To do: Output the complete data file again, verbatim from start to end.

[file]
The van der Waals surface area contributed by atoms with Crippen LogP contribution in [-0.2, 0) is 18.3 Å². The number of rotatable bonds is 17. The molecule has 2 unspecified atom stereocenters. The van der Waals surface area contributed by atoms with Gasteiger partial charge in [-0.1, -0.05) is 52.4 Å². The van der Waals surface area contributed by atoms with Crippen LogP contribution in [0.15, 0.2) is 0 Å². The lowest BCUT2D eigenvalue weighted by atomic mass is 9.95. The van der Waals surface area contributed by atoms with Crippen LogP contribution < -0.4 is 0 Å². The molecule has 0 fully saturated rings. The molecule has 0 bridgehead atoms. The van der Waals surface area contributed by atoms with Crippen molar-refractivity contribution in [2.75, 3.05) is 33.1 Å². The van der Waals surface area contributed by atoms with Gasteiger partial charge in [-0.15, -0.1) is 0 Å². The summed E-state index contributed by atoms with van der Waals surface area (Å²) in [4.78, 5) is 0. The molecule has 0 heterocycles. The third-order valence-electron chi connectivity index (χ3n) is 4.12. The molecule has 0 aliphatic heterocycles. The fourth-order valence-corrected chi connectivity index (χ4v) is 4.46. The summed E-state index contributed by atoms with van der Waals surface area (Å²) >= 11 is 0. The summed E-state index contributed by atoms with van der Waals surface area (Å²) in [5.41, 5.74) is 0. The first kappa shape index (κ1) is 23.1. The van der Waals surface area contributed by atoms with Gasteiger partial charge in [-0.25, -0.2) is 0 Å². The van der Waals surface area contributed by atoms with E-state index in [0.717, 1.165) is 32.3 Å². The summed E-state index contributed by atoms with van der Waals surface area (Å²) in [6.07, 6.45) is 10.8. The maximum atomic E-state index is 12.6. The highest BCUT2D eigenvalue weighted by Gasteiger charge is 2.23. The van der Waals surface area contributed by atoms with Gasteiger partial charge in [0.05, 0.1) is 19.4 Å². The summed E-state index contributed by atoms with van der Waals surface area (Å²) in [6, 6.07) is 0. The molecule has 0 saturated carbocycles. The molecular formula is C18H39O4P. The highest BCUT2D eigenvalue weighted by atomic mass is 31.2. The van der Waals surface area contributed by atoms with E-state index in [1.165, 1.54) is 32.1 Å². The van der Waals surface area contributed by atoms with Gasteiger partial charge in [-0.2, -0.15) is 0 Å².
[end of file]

The van der Waals surface area contributed by atoms with Crippen LogP contribution in [-0.2, 0) is 18.3 Å². The number of rotatable bonds is 17. The molecule has 2 unspecified atom stereocenters. The van der Waals surface area contributed by atoms with Gasteiger partial charge in [-0.1, -0.05) is 52.4 Å². The van der Waals surface area contributed by atoms with Crippen LogP contribution in [0.15, 0.2) is 0 Å². The lowest BCUT2D eigenvalue weighted by atomic mass is 9.95. The van der Waals surface area contributed by atoms with Crippen LogP contribution < -0.4 is 0 Å². The molecule has 0 fully saturated rings. The molecule has 0 bridgehead atoms. The van der Waals surface area contributed by atoms with Crippen molar-refractivity contribution in [2.75, 3.05) is 33.1 Å². The van der Waals surface area contributed by atoms with Gasteiger partial charge in [-0.15, -0.1) is 0 Å². The summed E-state index contributed by atoms with van der Waals surface area (Å²) in [4.78, 5) is 0. The molecule has 0 heterocycles. The third-order valence-electron chi connectivity index (χ3n) is 4.12. The molecule has 0 aliphatic heterocycles. The fourth-order valence-corrected chi connectivity index (χ4v) is 4.46. The summed E-state index contributed by atoms with van der Waals surface area (Å²) >= 11 is 0. The summed E-state index contributed by atoms with van der Waals surface area (Å²) in [5.41, 5.74) is 0. The first kappa shape index (κ1) is 23.1. The van der Waals surface area contributed by atoms with Gasteiger partial charge in [-0.25, -0.2) is 0 Å². The van der Waals surface area contributed by atoms with E-state index in [0.717, 1.165) is 32.3 Å². The summed E-state index contributed by atoms with van der Waals surface area (Å²) in [6.07, 6.45) is 10.8. The maximum atomic E-state index is 12.6. The highest BCUT2D eigenvalue weighted by Gasteiger charge is 2.23. The van der Waals surface area contributed by atoms with Gasteiger partial charge in [0.05, 0.1) is 19.4 Å². The summed E-state index contributed by atoms with van der Waals surface area (Å²) in [6, 6.07) is 0. The molecule has 0 saturated carbocycles. The molecular formula is C18H39O4P. The highest BCUT2D eigenvalue weighted by atomic mass is 31.2. The van der Waals surface area contributed by atoms with E-state index in [1.165, 1.54) is 32.1 Å². The van der Waals surface area contributed by atoms with Gasteiger partial charge in [-0.2, -0.15) is 0 Å².